This week is Celebrating Our Bodies Week, a Duke version of NEDA’s National Eating Disorder Awareness Week. Hosted by our local chapter of the international nonprofit Body Banter, this week will feature an assortment of events focused on educating students about disordered eating and eating disorders, as well as promoting student-led body image activism.
As someone who has dealt with EDs for almost seven years, I wish I could say my intentions for getting involved with Body Banter were purely altruistic. In reality, I helped to re-establish the group out of my own self-preservation. After two years of hardcore counseling during the pandemic, I came flying into college with full force on a jetpack of Health at Every Size™ articles and self-love affirmations. But, as I’m sure professors, counselors, and WebMD have told you, college is a difficult transition, and the challenges of adapting to a stressful environment inevitably affect how we take care of ourselves.
I quickly realized that the “work hard, play hard” culture that attracted me to Duke was merely a euphemism for burnout, and I learned why the pervasive “effortless perfection” myth originated from Duke. I was immersed in a campus food environment where disordered eating was not only the aspiration, but the norm, where students prided themselves in their ability to live full lives on empty stomachs, where skipping breakfast was cooler than skipping class, and somehow everyone was a multi-sport athlete who fueled their workouts with nothing but iced vanilla lattes.
So I crashed. Instantly.
Now, I know that story of the freshman blues isn’t unique. And with up to 20% of women in college and up to 10% of men struggling with eating disorders in college, I know the ways I coped with that stress isn’t unique either. Yet, I still couldn’t tell anybody I was binge eating. I couldn’t tell anybody about the late nights of mechanically swiping my Duke card at the Bell Tower vending machine like a dating app, trying to hide the wrappers in my desk drawer. I couldn’t tell my friends that I missed their party because I’d bought and eaten six slices of cheesecake from The Loop, much to the shock and disgust of the shift manager. Or after my first Countdown to Craziness when I downed a whole box of cereal trying to recover from the sensory overwhelm of a packed Cameron stadium. Or how one of my teachers never received their Christmas chocolate box; I think you can figure out why.
I couldn’t make anyone understand that level of guilt and embarrassment when you wake up the morning after, coming to terms with the entirety of what you’ve done. The severe headaches and fatigue. How all your farts smell weird (very important). How you feel like you have an addiction to the one thing you can’t abstain from. How to wrap your head around the fact that somehow you got accepted to the redneck cousin of the Ivy League, yet still don’t know how to eat food like everyone else.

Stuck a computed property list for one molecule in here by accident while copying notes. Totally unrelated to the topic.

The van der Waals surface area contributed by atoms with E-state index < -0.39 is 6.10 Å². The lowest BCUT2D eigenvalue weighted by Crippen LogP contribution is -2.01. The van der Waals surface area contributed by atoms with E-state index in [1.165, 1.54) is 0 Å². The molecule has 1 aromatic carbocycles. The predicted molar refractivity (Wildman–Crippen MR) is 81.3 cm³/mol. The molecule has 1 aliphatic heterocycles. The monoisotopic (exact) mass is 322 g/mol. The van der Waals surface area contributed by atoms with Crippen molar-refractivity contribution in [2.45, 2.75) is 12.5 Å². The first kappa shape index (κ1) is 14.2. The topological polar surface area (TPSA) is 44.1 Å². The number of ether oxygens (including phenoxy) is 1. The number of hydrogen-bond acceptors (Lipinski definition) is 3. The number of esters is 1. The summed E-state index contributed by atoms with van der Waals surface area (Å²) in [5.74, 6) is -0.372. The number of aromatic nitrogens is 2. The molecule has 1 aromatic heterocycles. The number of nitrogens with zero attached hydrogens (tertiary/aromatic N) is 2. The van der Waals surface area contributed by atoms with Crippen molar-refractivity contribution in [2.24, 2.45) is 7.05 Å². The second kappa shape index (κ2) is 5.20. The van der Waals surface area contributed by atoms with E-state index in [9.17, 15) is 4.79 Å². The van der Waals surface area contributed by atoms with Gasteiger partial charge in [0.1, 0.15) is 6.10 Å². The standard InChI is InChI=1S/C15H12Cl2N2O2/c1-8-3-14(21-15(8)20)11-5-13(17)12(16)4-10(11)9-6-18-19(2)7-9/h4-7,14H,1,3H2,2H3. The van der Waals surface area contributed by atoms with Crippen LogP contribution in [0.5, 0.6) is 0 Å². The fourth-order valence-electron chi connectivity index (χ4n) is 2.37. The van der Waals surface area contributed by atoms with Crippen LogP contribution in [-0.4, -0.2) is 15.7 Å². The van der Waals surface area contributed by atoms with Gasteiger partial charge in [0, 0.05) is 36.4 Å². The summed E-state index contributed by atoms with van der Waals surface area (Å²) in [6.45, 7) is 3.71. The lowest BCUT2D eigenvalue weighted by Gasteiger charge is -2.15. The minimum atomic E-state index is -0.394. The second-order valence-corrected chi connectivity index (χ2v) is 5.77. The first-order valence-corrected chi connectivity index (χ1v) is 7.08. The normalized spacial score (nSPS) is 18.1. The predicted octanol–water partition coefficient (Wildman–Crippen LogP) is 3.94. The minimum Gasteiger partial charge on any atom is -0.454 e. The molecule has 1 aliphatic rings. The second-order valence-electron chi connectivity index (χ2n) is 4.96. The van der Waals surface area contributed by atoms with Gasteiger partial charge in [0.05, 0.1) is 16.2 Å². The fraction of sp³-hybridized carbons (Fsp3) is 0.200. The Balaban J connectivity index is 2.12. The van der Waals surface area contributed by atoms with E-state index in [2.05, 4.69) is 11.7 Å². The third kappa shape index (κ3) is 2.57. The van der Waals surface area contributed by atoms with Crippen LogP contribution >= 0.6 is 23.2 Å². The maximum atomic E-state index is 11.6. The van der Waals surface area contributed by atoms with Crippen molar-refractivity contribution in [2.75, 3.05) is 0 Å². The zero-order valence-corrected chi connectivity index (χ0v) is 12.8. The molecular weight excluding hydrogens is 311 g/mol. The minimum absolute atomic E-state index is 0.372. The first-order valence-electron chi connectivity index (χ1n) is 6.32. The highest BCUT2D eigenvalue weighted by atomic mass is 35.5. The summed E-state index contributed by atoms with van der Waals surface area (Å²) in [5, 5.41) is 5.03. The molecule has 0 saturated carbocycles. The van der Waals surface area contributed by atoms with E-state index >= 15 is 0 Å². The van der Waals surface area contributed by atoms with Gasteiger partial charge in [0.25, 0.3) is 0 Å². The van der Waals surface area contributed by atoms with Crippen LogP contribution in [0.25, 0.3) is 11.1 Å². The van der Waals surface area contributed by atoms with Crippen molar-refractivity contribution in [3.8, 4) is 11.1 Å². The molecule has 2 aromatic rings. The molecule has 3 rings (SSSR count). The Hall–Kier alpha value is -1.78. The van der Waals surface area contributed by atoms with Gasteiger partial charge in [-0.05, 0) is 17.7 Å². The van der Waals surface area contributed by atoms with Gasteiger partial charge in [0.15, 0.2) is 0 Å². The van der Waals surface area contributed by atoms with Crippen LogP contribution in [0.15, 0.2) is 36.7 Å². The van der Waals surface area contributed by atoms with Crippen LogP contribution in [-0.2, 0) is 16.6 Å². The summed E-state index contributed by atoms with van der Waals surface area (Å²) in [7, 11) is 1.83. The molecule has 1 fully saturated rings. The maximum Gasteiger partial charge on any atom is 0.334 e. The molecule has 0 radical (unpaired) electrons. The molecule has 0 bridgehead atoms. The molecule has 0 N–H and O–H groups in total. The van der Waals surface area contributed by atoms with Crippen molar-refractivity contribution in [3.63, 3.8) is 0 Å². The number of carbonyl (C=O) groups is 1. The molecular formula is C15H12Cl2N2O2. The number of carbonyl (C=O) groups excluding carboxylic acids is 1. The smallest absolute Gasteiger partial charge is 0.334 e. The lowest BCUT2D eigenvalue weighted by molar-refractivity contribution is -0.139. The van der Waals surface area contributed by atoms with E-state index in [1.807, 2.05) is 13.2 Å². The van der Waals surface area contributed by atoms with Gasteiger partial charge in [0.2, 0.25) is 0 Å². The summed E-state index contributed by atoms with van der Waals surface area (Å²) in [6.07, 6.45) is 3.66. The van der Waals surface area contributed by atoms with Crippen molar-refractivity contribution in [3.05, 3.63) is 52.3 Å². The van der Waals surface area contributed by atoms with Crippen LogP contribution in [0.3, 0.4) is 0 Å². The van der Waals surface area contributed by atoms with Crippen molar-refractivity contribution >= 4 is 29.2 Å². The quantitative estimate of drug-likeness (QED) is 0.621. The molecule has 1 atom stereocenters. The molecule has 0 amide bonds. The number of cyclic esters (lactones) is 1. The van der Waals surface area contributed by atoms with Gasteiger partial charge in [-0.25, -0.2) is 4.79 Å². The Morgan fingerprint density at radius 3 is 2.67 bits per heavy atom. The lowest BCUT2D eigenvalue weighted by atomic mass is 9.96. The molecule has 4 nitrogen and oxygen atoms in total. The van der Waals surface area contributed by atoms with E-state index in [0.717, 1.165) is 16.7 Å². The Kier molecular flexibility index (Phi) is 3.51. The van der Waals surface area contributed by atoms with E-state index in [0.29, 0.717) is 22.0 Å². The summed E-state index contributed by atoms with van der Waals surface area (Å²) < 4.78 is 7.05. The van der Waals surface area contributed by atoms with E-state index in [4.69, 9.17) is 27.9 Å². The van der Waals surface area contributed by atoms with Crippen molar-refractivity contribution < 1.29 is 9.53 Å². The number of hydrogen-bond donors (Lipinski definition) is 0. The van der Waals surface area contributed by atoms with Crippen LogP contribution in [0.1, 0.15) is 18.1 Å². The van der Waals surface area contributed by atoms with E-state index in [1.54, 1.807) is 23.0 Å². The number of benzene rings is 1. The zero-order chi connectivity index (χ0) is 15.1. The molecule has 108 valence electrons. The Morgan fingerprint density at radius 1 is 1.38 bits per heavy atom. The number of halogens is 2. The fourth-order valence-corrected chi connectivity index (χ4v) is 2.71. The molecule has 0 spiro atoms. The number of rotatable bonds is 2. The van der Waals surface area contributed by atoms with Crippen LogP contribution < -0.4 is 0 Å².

For me, it’s especially confusing because I know what it’s like to have anorexia. I know what it’s like for a blind lady in India to say you’re too thin. I’ve known what it’s like to recover from that. Twice. When my EDs erred on the restrictive side, I was paradoxically met with support both before and during my recovery. People complimented my body when it was a lot leaner and praised my “healthiness” and “discipline” towards food. Yet, while I was recovering people complimented my supposed “bravery” and how much “healthier” I now looked, whatever that means.
But binge eating is different. When you tell people you binge eat, they get confused and disgusted. Or they say something like, “oh yeah, sometimes I get cravings for ice cream at night, too.” Part of it is because most people don’t recognize binge eating disorder as a real ED, despite being three times more common than anorexia and bulimia combined. Part of it is an issue of semantics too, in the ways we tend to overuse the word “binge”, especially in the context of entertainment, to the point where it may lose some of its clinical severity. And part of it is the implicit biases we have around nutrition and weight, in which people wrongly believe that EDs are a byproduct of a “bad” body size, rather than a destructive set of behaviors.
Selfishly, I wanted Body Banter to be a space where I’d feel less alone. Where I could say to someone who was not a paid medical professional that I drowned my stress in two pints of Ben and Jerry’s, and that even though I tell everyone I’m vegan sometimes more sinister omnivorous instincts take over. Where we could talk about the fact that most binge eating disorders result from chronic dieting, and that most people binge as a result of food restriction and not a so-called lack of self-control. I don’t think we’re there yet as an organization, but we’re really close, and the biggest obstacle has been the stigma around ED that still pervades our campus. Even just writing this paragraph I can’t help but feel a little queasy. But that's also because many years of binge eating can mess up your digestion pretty badly.
I encourage you to attend some of the Celebrating Our Bodies Week events this week, or at the very least take some time to think about your own relationship towards food, movement, and your body. I know thinking about those things can seem awkward, superficial, and often silly; after all, there are a lot more important problems to reflect on than our own mirror reflection. But in case you weren’t aware, all of us have bodies, all of us need to take care of our bodies, and it took me way too long to realize that all bodies are deserving of being cared for, including my own. Perhaps, if we can reevaluate how we treat ourselves, we can treat each other a little better.
Monika Narain is a Trinity sophomore. Her columns typically run on alternate Fridays.
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